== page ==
DOCTORAL THESIS: Computer Aided Detection for Breast Lesion in Ultrasound and Mammography

By Richa Agarwal

Supervised by Dr. Robert Martí Marly  /  Dr. Oliver Fernando Diaz Montesdeoca   / Dr. Xavier Lladó Bardera




In the field of breast cancer imaging, traditional Computer Aided Detection (CAD) systems were designed using limited computing resources and used scanned films (poor image quality), resulting in less robust application process. Currently, with the advancements in technologies, it is possible to perform 3D imaging and also acquire high quality Full-Field Digital Mammogram (FFDM).

Automated Breast Ultrasound (ABUS) has been proposed to produce a full 3D scan of the breast automatically with reduced operator dependency. When using ABUS, lesion segmentation and tracking changes over time are challenging tasks, as the 3D nature of the images make the analysis difficult and tedious for radiologists. One of the goals of this thesis is to develop a framework for breast lesion segmentation in ABUS volumes. The 3D lesion volume in combination with texture and contour analysis, could provide valuable information to assist radiologists in the diagnosis.

Although ABUS volumes are of great interest, x-ray mammography is still the gold standard imaging modality used for breast cancer screening due to its fast acquisition and cost-effectiveness. Moreover, with the advent of deep learning methods based on Convolutional Neural Network (CNN), the modern CAD systems are able to learn automatically which imaging features are more relevant to perform a diagnosis, boosting the usefulness of these systems. One of the limitations of CNNs is that they require large training datasets, which are very limited in the field of medical imaging.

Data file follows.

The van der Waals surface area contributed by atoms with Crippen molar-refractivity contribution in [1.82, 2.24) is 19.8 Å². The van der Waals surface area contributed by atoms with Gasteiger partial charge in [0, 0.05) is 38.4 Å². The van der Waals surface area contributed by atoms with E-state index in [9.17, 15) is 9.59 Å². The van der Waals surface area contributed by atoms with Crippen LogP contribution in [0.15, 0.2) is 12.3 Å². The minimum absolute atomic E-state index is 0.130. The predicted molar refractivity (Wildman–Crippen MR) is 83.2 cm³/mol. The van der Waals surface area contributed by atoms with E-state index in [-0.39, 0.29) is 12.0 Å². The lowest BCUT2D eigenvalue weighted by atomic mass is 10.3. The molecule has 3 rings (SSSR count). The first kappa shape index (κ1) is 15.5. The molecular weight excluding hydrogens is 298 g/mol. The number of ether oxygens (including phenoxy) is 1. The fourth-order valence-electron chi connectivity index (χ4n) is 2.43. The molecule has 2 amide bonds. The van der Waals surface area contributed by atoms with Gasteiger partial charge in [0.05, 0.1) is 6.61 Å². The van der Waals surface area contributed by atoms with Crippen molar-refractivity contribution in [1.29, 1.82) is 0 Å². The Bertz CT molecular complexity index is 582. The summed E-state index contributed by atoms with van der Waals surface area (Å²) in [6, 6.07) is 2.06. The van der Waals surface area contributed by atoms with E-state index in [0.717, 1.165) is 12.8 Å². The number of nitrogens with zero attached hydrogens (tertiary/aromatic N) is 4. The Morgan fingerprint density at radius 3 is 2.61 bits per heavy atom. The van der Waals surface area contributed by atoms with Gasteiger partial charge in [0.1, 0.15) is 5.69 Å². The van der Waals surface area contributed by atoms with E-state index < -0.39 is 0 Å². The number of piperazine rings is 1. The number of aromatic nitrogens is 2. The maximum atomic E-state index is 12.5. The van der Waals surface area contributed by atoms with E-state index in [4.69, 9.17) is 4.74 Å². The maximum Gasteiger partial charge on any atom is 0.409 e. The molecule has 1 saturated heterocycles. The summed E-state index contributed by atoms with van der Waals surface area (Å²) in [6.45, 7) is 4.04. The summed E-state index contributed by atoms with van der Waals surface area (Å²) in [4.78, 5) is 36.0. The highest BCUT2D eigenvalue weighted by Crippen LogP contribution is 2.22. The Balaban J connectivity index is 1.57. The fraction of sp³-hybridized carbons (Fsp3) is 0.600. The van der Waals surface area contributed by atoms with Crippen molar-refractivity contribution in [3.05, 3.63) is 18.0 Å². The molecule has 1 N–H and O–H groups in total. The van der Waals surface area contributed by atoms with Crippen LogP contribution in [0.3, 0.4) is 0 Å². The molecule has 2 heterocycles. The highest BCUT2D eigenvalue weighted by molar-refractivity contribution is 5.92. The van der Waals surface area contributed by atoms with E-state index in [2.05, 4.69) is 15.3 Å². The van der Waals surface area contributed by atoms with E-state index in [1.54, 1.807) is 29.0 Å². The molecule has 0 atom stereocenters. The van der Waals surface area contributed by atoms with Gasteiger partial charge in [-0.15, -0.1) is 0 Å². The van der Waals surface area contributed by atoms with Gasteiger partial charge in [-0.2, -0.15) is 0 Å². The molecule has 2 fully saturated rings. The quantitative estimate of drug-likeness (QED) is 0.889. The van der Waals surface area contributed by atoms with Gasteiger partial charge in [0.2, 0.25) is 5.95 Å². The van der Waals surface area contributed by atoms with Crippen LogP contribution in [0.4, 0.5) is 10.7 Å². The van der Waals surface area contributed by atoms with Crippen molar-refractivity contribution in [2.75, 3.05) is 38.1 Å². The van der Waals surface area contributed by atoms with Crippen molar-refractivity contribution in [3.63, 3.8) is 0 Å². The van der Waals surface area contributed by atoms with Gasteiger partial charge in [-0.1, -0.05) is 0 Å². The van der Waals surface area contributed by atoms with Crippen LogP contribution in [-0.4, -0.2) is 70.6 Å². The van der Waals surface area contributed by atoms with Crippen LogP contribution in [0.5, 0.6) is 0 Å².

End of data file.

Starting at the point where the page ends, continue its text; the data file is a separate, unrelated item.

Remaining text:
In this thesis, the issue of limited amount of dataset is addressed using two strategies: (i) by using image patches as inputs rather than full sized image, and (ii) use the concept of transfer learning, in which the knowledge obtained by training for one task is used for another related task (also known as domain adaptation). In this regard, firstly the CNN trained on a very large dataset of natural images is adapted to classify between mass and non-mass image patches in the Screen-Film Mammogram (SFM), and secondly the newly trained CNN model is adapted to detect masses in FFDM. The prospects of using transfer learning between natural images and FFDM is also investigated. Two public datasets CBIS-DDSM and INbreast have been used for the purpose. In the final phase of research, a fully automatic mass detection framework is proposed which uses the whole mammogram as the input (instead of image patches) and provides the localisation of the lesion within this mammogram as the output. For this purpose, OPTIMAM Mammography Image Database (OMI-DB) is used.

The results obtained as part of this thesis showed higher performances compared to state-of-the-art methods, indicating that the proposed methods and frameworks have the potential to be implemented within an advanced CAD systems, which can be used by radiologists in the breast cancer screening.